As a final point, be sure to communicate negative results. If leaders think you’re withholding information, all of the trust and credibility your team built will be lost. Also, you want to be sure they hear about the situation from you, rather than from someone else who may not have all of the facts—or may not have the same agenda as you.

When communicating the negative, don’t downplay it, blame it on someone else or try to spin. Instead, be prepared. Analyze the situation to discover exactly what happened, why it happened and what its impact could be. Using this information, develop possible solutions and recommendations on how to move forward. Erika Andersen at recommends the following steps for communicating bad news effectively:

  • Speak up (don’t try to hide it)
  • Be accurate (don’t spin)
  • Take responsibility
  • Listen
  • Say what you’ll do next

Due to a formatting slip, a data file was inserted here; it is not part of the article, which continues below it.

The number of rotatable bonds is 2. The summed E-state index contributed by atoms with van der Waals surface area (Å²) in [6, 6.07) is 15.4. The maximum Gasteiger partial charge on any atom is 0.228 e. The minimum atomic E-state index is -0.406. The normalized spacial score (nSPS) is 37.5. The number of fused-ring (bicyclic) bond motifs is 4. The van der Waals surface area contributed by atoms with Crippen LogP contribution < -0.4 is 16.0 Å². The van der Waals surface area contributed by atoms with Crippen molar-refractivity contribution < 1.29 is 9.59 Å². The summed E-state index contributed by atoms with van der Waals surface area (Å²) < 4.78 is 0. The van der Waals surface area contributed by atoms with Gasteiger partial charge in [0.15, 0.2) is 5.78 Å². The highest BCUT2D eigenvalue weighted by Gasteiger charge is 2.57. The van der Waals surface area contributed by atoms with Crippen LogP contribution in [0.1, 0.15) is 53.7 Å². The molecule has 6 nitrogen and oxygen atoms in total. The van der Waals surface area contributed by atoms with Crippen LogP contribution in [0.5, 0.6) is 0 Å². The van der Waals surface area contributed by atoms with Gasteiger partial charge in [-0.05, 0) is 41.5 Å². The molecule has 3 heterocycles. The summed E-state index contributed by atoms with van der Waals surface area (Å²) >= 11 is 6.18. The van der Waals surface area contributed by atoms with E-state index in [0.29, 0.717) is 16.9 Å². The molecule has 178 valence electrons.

• Do what you say—and repeat as necessary

At Project Smart, Jennifer Whitt recommends using what she calls The Trial Balloon to lay the groundwork for negative news. With this approach, members of the L&D team meet with a few stakeholders at a time, explaining the facts of the situation with a “let me pass something by you” approach. Whitt believes this approach is effective because it “allows for additional options to be considered, further information to be introduced (for example, more resources may be available that the PM did not know were available) and crafting of the final message to occur prior to introducing it to the entire group. The result is that the messenger doesn’t stand alone, multiple options have been considered, and the bad news is not sensationalised.”

Good news! You’ve made it to the end of the project. You’ve measured its impact using metrics that matter to your business, you’ve communicated the results to your stakeholders and executive team, and you’ve debriefed with your team. By following these processes, you’ve increased your confidence in navigating a successful training project, the business’ confidence in L&D’s ability to impact the company’s bottom line, and your team’s ability to analyze and evaluate future projects.